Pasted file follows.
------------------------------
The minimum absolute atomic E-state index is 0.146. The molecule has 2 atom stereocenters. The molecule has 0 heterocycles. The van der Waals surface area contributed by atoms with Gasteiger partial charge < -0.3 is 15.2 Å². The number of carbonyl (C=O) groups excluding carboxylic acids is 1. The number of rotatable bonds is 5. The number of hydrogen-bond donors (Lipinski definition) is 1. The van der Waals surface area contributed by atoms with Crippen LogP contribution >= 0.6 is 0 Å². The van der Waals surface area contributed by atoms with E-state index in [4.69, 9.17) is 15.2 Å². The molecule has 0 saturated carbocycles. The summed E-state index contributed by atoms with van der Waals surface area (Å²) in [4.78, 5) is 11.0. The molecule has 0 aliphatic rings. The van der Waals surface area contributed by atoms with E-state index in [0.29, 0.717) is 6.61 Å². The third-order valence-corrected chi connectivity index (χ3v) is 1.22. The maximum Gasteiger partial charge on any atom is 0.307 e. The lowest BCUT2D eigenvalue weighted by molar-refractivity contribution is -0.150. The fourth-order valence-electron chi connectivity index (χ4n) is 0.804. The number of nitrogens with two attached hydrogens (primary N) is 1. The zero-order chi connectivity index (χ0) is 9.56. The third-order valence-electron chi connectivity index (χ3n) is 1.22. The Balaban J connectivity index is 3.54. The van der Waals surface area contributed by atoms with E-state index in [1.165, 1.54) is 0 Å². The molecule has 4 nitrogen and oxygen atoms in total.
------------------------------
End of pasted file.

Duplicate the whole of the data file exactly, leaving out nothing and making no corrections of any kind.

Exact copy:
The minimum absolute atomic E-state index is 0.146. The molecule has 2 atom stereocenters. The molecule has 0 heterocycles. The van der Waals surface area contributed by atoms with Gasteiger partial charge < -0.3 is 15.2 Å². The number of carbonyl (C=O) groups excluding carboxylic acids is 1. The number of rotatable bonds is 5. The number of hydrogen-bond donors (Lipinski definition) is 1. The van der Waals surface area contributed by atoms with Crippen LogP contribution >= 0.6 is 0 Å². The van der Waals surface area contributed by atoms with E-state index in [4.69, 9.17) is 15.2 Å². The molecule has 0 saturated carbocycles. The summed E-state index contributed by atoms with van der Waals surface area (Å²) in [4.78, 5) is 11.0. The molecule has 0 aliphatic rings. The van der Waals surface area contributed by atoms with E-state index in [0.29, 0.717) is 6.61 Å². The third-order valence-corrected chi connectivity index (χ3v) is 1.22. The maximum Gasteiger partial charge on any atom is 0.307 e. The lowest BCUT2D eigenvalue weighted by molar-refractivity contribution is -0.150. The fourth-order valence-electron chi connectivity index (χ4n) is 0.804. The number of nitrogens with two attached hydrogens (primary N) is 1. The zero-order chi connectivity index (χ0) is 9.56. The third-order valence-electron chi connectivity index (χ3n) is 1.22. The Balaban J connectivity index is 3.54. The van der Waals surface area contributed by atoms with E-state index in [1.165, 1.54) is 0 Å². The molecule has 4 nitrogen and oxygen atoms in total.